Earlier this month, Marvel reintroduced a refreshed and reformatted edition of the classic, Eisner Award-winning crime comic TORSO, by Brian Michael Bendis and Marc Andreyko to graphic novel readers everywhere. Read on for an interview with Brian Michael Bendis and an excerpt from the comic’s opening pages.
How did the writing of TORSO influence your later crime comic work including SCARLET?
Torso was one of the biggest challenges of my career. Taking on the responsibility of a true story but abstracting it in graphic novel form is a very large mountain to climb. When Mark Andreyko brought up the idea he was thinking of it only in movie terms, but I became obsessed with the idea of how to do the story is a graphic novel.
Once you delve into that level of reality and research on one project, it becomes the standard to which every other project, whether it is Scarlet or even Spiderman, must rise to.
The “Torso” case was never officially solved. What is your personal take on the real case, and did you ever consider crafting an ending much different from the true story?
What we put forth in the book was what we thought was the most logical conclusion to that story. There was a lot of evidence that spoke to that conclusion, including quotes that Eliot Ness gave in interviews later in his life.
We actually thought that ending was the best ending to the story could have. Left her own devices, I’m sure we would’ve done something a little more cliché/satisfying to the reader. I was very happy to uncover what we uncovered.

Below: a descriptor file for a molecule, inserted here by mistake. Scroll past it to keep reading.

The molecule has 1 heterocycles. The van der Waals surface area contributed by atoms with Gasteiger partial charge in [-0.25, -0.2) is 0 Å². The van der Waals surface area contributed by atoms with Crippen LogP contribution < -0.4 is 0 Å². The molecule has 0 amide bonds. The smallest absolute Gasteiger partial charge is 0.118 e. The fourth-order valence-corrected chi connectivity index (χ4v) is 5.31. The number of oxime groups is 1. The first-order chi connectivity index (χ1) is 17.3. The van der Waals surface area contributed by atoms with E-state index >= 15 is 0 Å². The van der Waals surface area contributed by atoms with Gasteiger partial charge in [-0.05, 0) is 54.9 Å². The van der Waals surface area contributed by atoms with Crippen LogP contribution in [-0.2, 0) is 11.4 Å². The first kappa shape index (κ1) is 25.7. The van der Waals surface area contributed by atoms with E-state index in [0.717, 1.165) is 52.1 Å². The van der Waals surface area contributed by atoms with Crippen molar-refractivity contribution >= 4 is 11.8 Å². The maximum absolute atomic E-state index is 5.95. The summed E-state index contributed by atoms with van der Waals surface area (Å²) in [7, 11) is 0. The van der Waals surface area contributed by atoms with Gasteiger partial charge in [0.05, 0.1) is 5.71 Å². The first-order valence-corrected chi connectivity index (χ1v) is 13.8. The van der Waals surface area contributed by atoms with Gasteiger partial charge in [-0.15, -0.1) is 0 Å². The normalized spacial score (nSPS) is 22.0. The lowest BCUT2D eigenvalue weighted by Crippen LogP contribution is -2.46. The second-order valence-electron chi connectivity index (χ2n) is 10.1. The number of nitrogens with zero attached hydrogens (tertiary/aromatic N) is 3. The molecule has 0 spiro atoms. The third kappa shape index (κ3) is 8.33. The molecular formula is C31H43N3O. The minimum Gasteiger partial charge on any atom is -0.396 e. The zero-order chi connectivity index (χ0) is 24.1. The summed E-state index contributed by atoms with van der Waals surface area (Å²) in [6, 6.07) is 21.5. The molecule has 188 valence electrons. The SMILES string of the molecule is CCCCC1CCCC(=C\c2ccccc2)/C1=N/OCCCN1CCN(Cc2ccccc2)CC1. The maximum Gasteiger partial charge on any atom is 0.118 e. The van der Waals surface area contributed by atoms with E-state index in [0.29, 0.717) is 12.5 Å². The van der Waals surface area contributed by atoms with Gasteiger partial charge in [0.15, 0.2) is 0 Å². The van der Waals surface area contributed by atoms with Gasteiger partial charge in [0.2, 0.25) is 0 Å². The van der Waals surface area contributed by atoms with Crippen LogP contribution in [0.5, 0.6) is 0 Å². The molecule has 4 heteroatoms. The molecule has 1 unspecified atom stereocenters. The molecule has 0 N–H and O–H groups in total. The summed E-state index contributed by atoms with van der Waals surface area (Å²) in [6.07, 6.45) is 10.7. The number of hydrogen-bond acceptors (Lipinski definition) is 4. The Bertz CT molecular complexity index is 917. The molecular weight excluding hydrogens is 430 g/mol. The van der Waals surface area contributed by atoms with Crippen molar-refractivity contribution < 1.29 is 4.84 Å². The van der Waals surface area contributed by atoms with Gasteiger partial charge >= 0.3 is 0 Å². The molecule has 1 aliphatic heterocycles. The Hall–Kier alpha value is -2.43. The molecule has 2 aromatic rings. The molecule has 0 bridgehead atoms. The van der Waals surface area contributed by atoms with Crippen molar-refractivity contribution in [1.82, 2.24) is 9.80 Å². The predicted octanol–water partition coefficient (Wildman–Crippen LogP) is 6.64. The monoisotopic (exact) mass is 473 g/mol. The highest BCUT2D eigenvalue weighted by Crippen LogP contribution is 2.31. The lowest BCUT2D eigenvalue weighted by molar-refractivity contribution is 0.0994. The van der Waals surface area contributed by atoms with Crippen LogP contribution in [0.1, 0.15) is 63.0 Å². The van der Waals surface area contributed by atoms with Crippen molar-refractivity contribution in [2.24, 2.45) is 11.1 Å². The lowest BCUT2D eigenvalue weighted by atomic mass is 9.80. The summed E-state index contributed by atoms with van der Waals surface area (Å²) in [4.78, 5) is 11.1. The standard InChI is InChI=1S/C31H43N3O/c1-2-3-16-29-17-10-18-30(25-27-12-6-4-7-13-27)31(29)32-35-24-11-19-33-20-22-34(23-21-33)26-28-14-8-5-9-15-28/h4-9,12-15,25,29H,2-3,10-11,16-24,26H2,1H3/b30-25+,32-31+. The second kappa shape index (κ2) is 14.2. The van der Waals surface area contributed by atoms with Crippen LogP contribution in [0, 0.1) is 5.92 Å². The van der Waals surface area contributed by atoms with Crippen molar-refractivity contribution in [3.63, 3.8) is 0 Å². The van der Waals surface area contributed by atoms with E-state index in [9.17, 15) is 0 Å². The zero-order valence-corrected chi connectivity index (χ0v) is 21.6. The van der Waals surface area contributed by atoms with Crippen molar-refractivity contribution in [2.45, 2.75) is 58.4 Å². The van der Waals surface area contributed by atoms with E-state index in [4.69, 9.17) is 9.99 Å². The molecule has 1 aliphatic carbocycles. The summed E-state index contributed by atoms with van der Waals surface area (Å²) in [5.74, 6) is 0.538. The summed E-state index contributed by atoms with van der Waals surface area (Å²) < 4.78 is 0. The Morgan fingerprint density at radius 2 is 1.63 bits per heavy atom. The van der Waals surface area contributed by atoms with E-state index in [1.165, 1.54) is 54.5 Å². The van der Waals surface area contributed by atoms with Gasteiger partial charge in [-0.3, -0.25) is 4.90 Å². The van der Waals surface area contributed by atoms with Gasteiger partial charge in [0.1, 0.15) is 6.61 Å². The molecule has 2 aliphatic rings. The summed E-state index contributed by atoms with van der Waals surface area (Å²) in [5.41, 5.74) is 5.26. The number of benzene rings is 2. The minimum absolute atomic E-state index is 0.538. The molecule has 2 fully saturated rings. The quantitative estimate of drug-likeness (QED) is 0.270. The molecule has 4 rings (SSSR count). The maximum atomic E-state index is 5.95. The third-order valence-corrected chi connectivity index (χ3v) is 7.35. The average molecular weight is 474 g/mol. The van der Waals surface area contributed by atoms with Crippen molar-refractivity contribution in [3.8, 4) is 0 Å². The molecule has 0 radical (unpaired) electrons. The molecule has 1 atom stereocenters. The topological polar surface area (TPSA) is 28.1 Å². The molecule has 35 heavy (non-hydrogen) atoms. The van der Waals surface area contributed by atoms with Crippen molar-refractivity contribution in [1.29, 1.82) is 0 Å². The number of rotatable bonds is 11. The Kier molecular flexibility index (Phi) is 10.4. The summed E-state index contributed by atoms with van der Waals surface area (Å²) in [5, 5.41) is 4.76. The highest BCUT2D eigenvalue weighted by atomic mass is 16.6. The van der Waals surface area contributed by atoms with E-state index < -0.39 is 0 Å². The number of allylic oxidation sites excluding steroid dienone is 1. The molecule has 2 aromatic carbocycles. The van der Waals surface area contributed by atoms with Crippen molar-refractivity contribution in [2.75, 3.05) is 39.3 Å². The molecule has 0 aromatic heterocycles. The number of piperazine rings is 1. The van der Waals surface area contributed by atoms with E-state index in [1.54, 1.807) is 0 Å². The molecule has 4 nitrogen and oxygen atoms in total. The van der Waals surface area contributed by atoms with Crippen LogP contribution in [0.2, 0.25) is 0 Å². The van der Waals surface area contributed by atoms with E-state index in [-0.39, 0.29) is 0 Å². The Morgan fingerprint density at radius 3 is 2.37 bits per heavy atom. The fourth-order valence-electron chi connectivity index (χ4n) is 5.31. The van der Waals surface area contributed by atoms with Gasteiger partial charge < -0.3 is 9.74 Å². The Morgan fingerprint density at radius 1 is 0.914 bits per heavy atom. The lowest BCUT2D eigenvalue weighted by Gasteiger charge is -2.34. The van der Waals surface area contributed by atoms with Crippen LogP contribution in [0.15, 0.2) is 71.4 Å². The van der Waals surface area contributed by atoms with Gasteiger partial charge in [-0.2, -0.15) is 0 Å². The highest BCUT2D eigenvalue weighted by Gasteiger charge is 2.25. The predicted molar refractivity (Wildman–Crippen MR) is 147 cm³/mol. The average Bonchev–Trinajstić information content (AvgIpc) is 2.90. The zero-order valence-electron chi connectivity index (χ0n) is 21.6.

What are some interesting facts you uncovered when doing research for this book?
It was mostly stuff that would never happen today and stuff that you never really hear about.
I was in a very unique position at the time. I was working as a cartoonist for the Cleveland Plain Dealer and my editor gave me access to the Torso murder files that hadn’t really been touched or seen in many many years. And because I am by nature a visual thinker I became much more focused on the visual evidence and the unique visuals that surrounded the case.
The fact that there was a drawing of a bogeyman on the front page of a major metropolitan newspaper, telling you that the Torso murderer might come and get you, was absolutely fascinating to me. Or the fact that they made plaster molds of the dead and hung up these death masks, in the bus and train stations to get people to come forward…and my favorite image is the coroner examining a severed foot with a large magnifying glass. It’s the opposite of CSI.
Why does the graphic novel lend itself so well to TORSO and crime stories in general?
Because it’s the greatest storytelling medium on the planet. Crime stories should be dirty and seedy and there is nothing dirtier and seedier than rubbing ink on the page.
Is your process different when you are writing a comic with a plot like TORSO or SCARLET versus one with a superhero who has an established backstory like Spiderman or the Fantastic Four?
No. but with Spiderman or the Fantastic Four there is an established back story, voice, and continuity and all you have to do to research that is read a lot of cool comic books.
With books like Scarlet you are creating the character whole cloth and building the world around her. With that comes an entirely different set of challenges.
Although both are obviously writing, I sometimes feel I’m using a completely different part of my brain.
Brian Michael Bendis is an American comic book writer and former artist. He has won critical acclaim (including five Eisner Awards) for his self-published, Image Comics and Marvel Comics work, and is one of the most successful writers working in mainstream comics.